The narrow channel of sea that separates Tunisia from Sicily does not suffice to change the territory: flavours, perfumes, and traditions are tightly interwoven here more than anywhere in the Mediterranean.
We met with Lilia Zaouali, a Tunisian writer, who lives in Italy, anthropologist and historian, about her return from Tunis where, in the Kram quarter, she was recently on a mission with the Italian-Arab Chamber of Commerce last week for the International Agriculture and Fishing Fair.
«I was pleased to notice – she told us – a strong presence of Italian operators, a sign that the cooperation is continuing even during a moment when tensions are running high. Above all, I would like to emphasise a considerable Sicilian presence, as this territory is actually near Tunisia and we have strong historical bonds. It should suffice to note that the star of the Fair is the cheese called ‘Le sicilien de Béja’, made with raw sheep’s milk from a Sardinian breed introduced during the XVIII century and today bears PDO certification, thanks to the training of Tunisian students at the CoRFiLac in Ragusa».
«Another element that I would like to emphasise – notes Lilia – is a high presence of women and the comeback of women farmers as a guarantee of quality in foods and in the transmission of this heritage with a process of ‘rewriting’ in conformity with European standards and regulations, like in beekeeping and the production of dried tomatoes. In this sense, the interest of young people in biological olive-growing is important.»
Certainly the cultural exchange on various levels is strong between Tunisia and Sicily, but not only. Pizza and lasagne are among the favourite dishes of young Tunisians, admits Zaouali. For her instead, a childhood memory is the pecorino cheese that Sicilians made on the island of La Galite. In fact, although France was present for a long time in Tunisia and has a great cheese tradition, it is to Italy that this country in the Greater Maghreb relates when it comes to taste.»
In terms of tradition, France is not such a strong presence as one might think at first glance.
«The fact is that Italians were present long before the French arrived. Italian immigrants were here during the Middle Ages. I think it is important to emphasise the attention paid to typical products like dates, figs, and pomegranates, which make up the new frontier of the preserves industry: honey and sugar extracted from dates, liqueurs and grappa made from figs, jam made from pomegranates with almonds and sesame. On the other hand, the agricultural food industry is always more interested in the production of traditional dishes like mechouia salad, with roasted peppers and tomatoes and local spices.»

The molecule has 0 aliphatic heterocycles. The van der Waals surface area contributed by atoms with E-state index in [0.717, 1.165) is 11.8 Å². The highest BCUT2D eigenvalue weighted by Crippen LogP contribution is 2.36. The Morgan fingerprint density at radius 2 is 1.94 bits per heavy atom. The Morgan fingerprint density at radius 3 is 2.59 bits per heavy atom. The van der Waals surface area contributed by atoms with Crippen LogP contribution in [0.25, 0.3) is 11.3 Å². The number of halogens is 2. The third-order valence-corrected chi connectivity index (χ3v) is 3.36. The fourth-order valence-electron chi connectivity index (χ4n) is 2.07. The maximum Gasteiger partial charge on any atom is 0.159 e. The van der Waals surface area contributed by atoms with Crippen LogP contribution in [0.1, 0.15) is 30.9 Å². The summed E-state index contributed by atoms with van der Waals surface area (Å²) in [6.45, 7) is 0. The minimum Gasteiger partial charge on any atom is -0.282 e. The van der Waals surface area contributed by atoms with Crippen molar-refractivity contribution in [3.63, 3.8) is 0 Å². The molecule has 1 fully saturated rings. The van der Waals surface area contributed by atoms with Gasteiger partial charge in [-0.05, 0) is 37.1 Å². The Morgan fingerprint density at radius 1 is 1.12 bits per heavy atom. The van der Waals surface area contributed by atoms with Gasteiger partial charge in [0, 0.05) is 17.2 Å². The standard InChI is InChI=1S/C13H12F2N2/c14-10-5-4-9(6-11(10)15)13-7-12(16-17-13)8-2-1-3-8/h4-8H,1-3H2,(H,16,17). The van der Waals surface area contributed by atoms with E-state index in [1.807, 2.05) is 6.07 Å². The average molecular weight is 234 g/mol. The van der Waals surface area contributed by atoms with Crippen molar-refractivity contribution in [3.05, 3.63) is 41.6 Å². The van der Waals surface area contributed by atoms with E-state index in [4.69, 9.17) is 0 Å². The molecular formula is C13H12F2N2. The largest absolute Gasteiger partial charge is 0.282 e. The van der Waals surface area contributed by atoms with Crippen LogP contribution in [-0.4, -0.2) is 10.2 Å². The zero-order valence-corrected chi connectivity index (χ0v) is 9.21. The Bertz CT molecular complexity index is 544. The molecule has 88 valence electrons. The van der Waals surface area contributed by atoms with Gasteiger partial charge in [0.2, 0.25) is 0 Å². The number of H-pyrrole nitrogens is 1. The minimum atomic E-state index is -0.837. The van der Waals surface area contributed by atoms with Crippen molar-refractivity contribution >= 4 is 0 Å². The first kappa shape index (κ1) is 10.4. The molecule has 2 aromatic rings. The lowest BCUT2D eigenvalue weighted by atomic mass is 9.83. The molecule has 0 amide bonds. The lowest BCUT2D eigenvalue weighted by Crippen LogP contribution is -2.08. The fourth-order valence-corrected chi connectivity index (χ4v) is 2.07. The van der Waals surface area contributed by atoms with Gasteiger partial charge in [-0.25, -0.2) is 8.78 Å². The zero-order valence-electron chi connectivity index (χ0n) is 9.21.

During its history, Tunisia has always been a crossroads, as you write about in your book published in 2004 entitled L’Islam a tavola dal medioevo a oggi (Laterza). What has it absorbed from the surrounding Mediterranean nations.
«Its taste is perhaps more Roman than Arabian, even if it looked around, and inherited from Turkey for example a taste for fillings, stuffed courgettes and eggplants, and from the Middle East the use of rice, although we prepare it differently, as it is steamed according to Tunisian tradition. In Tunisia we continue eating cous-cous, bread and pasta – the country in the world that eats the most pasta following Italy and the United States – and definitely an enormous amount of pizza. Bread, for example, has a variety of origins combined: there is the so-called ‘Italian bread’ of my childhood, leavened with white inside and a hard crust reminds me of the bread of Ragusa; the French baguette, and traditional Arabian bread which is round and flat. Our traditional pasta is made at home and generally steamed, while industrial pasta, spaghetti, and all the other forms were introduced during the early 20th century by the Italian community in Tunis.
«Chermoula, a sauce with raisins, onions, spices, vinegar, and sugar. This is a must for fish prepared for the holiday that follows the end of Ramađan. This preparation derives from the term ‘salmoriglio’ and recalls the sweet-and-sour sauce described by Apicius in his De Re Coquinaria. This extraordinary dish popular in all the coastal cities that were Phoenician trading cities before becoming Carthaginian and then part of the Roman Empire, from Sfax to the Kerkennah Islands, to the island of Djerba, and then Bizerte. But the curious thing about sweet-and-sour sauce is that in Italy this flavour disappeared and was then reintroduced by the Arabs in Sicily with the name scapece, which comes from Sikbadj (a Moroccan stew with aubergines, dried dates, and dried apricots flavoured with cinnamon and allspice), which was very popular during the Abbasid Caliphate.
Lilia Zaouali is a Tunisian writer born in Sfax. After earning her doctorate at the University of the Sorbonne – Paris IV, she taught at the Department of Ethnology and Science of Religion at the University of Jussieu (Paris VII), at the Sarah Lawrence American Academy of Paris, and has collaborated with the Professorship of Comparative Law at the University of Eastern Piedmont. As a scholar of food history, she has collaborated with Slow Food.